Junior Member
Hey all

Drummerworld virgin here!

Looking for a bit of advice.

My band is increasingly bringing in loops and electronic beats into our songs, so I'm looking at investing in some drum monitors. When I use a standard monitor it has to be turned up so loud so I can hear it, I fear for my ears.

I'm looking at investing in some headphones but don't know what route to go down. I've tried playing with in ear headphones, although they tend to fall out when I play. I'm consequently looking at getting some over ear cans.

Don't know which ones to go for though and don't really want to be breaking the bank for them.

Anyone on here play with headphones and if so what?

I came across these:


Will these do the job or will they be too quiet when a distorted guitar kicks in?

All advice welcome!



What you need to think about is isolation, not volume. Often in-ear monitors will offer the isolation you need without having to pump the volume. These headphones are probably loud enough, but if you play with high volume all the time without wearing some form of ear protection, you will do yourself a misdemeanour. Vic Firth make isolating headphones that cut outside volume and provide playback - this will cure both problems.


Silver Member

I spent a lot of years on wedges. While other types of headphones work, turning them up is much the same as being blasted by wedges. There is no replacement for being isolated and having full control of the ambient volumes/mixes going to your most important drums, your ear drums.

I'm using Ultimate Ears on a Shure PSM-200 in-ear monitor transmixer setup. It's an investment that pays itself off through both how much you use them and how much you care about your own hearing (IMHO). I paid $170 for new Ultimate Ears Super Fi pro (dual-driver) and $375 for a slightly used PSM-200 with both the bodypack and transmixer included. A new PSM-200 system runs for like $600 new and a set of the same (or better, Triple Fi or custom) in-ears headphones can run $375 - over $1K.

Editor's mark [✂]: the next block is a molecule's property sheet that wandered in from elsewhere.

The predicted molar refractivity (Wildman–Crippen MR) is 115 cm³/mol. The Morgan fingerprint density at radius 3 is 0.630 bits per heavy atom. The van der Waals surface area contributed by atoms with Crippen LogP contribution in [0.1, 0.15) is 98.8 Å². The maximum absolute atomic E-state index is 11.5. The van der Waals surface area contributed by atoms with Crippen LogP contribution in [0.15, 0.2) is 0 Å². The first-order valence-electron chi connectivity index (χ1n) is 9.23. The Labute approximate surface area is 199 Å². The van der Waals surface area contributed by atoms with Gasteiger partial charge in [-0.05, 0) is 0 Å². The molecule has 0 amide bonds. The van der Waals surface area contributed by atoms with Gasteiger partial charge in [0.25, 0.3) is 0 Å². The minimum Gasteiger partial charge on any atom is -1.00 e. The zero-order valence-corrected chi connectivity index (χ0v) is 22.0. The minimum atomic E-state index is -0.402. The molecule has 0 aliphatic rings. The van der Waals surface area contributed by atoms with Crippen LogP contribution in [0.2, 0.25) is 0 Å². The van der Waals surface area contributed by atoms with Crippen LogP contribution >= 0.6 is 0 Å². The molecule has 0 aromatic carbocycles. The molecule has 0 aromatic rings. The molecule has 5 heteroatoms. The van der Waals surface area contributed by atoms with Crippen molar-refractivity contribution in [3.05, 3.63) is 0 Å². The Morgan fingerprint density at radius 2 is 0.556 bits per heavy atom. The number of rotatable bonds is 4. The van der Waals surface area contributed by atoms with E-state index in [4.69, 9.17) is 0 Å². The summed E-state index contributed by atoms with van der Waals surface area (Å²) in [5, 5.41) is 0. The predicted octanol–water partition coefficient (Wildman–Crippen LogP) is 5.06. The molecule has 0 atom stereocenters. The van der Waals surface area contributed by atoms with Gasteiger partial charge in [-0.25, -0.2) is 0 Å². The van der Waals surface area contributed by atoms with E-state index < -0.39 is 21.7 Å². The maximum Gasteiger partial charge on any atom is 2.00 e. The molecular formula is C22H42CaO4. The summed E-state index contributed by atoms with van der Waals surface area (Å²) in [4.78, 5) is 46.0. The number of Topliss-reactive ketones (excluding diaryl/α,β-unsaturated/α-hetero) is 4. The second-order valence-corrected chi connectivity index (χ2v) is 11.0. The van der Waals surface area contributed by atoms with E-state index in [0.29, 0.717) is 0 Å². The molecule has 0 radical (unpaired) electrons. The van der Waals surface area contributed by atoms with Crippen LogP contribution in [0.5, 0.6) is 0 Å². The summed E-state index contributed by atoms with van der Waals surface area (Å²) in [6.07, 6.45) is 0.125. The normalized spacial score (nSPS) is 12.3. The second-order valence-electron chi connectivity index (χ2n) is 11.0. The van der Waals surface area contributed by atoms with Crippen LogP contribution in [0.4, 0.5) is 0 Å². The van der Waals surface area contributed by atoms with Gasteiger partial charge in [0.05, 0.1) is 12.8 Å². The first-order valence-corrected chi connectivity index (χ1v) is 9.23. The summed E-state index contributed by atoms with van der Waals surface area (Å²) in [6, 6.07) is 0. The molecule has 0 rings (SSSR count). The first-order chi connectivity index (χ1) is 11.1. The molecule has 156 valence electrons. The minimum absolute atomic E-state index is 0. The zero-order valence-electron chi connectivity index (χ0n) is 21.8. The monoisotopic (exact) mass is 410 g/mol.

I shopped for a while. The deals are out there though. Ebay, craigslist, even the classified ads on DW.

I'm a firm proponent that believes in hearing conservation. I spent way too much of my youth thinking it was never going to be an issue. A little bit of tinnitus (hearling loss & ringing) makes me wish I cared about it a long time ago.

My two cents says for you to make it a priority and don't scrimp on getting a quality in-ear setup that fits your budget. You ears will thank you for the rest of your life.


Archnemesis of Larryace
I would recommend the Bose noise-canceling headphones, but you don't want to break the bank. They work absolutely great!

You can get some earmuff-style headphones from Radio Shack for $30. They isolate pretty well (as well as my $100 AKG studio headphones...lesson learned), and they have some with a volume slider on the cord right before the cans, so you can attenuate the volume without having to reach for a stereo component or mixing board.

Even when using isolating headphones, you should wear some kind of hearing protection. The volume when using cans or in-ear monitors is deceivingly much louder than you think, and can easily cause hearing loss. Good luck!


The difference between the $30 Radioshack headphones and 'true' live monitoring headphones is in the details. Whilst it may appear that the cheaper ones are protecting your hearing, the truth is that the attenuation will not be enough to provide adequate protection in the long term. If I were gigging seriously and at loud volumes (I'm currently gigging as an acoustic guitarist, not a drummer, and only occasionally, so this does not apply to me) the investment in a quality pair of either ear plugs or moulded, isolating in-ear monitors is expensive, but absolutely worth it. A good set is a fair amount of money, but your hearing is priceless and it only seems to be priceless when you start to lose it.

You can buy a decent set of Shure In-Ear monitors for relatively little money, but the best sort are the expensive custom-fitted monitors. Do some digging around and see what you can find.


Silver Member
I have the Vic firth head phones which work well.

They cut the volume down to just the right amount, and my drums sound even better behind them, and they have the thing to plug into an iPod or CD player.

Whatever thats called.


I would also say a set of isolated headphones is the way to go. Or in-ear monitors if you can afford it.
I use Vater ear plugs though, works fine for me so far.